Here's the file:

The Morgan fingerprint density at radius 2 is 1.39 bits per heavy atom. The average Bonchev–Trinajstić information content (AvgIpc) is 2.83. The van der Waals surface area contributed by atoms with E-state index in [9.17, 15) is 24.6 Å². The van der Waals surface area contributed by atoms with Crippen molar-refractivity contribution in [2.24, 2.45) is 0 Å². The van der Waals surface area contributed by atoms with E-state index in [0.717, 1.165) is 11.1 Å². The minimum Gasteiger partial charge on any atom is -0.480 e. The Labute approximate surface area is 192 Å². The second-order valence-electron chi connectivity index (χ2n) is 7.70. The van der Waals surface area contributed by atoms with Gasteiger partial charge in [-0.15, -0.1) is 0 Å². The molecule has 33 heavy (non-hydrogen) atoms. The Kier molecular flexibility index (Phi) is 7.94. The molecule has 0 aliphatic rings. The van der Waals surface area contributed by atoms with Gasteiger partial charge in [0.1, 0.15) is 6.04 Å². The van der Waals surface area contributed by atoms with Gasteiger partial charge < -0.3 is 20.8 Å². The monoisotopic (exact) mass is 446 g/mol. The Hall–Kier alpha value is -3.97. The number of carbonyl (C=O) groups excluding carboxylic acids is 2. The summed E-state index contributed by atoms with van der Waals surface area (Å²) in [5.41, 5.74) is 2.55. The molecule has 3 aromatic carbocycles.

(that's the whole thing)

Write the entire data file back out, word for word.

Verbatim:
The Morgan fingerprint density at radius 2 is 1.39 bits per heavy atom. The average Bonchev–Trinajstić information content (AvgIpc) is 2.83. The van der Waals surface area contributed by atoms with E-state index in [9.17, 15) is 24.6 Å². The van der Waals surface area contributed by atoms with Crippen molar-refractivity contribution in [2.24, 2.45) is 0 Å². The van der Waals surface area contributed by atoms with E-state index in [0.717, 1.165) is 11.1 Å². The minimum Gasteiger partial charge on any atom is -0.480 e. The Labute approximate surface area is 192 Å². The second-order valence-electron chi connectivity index (χ2n) is 7.70. The van der Waals surface area contributed by atoms with Gasteiger partial charge in [-0.15, -0.1) is 0 Å². The molecule has 33 heavy (non-hydrogen) atoms. The Kier molecular flexibility index (Phi) is 7.94. The molecule has 0 aliphatic rings. The van der Waals surface area contributed by atoms with Gasteiger partial charge in [0.1, 0.15) is 6.04 Å². The van der Waals surface area contributed by atoms with Gasteiger partial charge < -0.3 is 20.8 Å². The monoisotopic (exact) mass is 446 g/mol. The Hall–Kier alpha value is -3.97. The number of carbonyl (C=O) groups excluding carboxylic acids is 2. The summed E-state index contributed by atoms with van der Waals surface area (Å²) in [5.41, 5.74) is 2.55. The molecule has 3 aromatic carbocycles.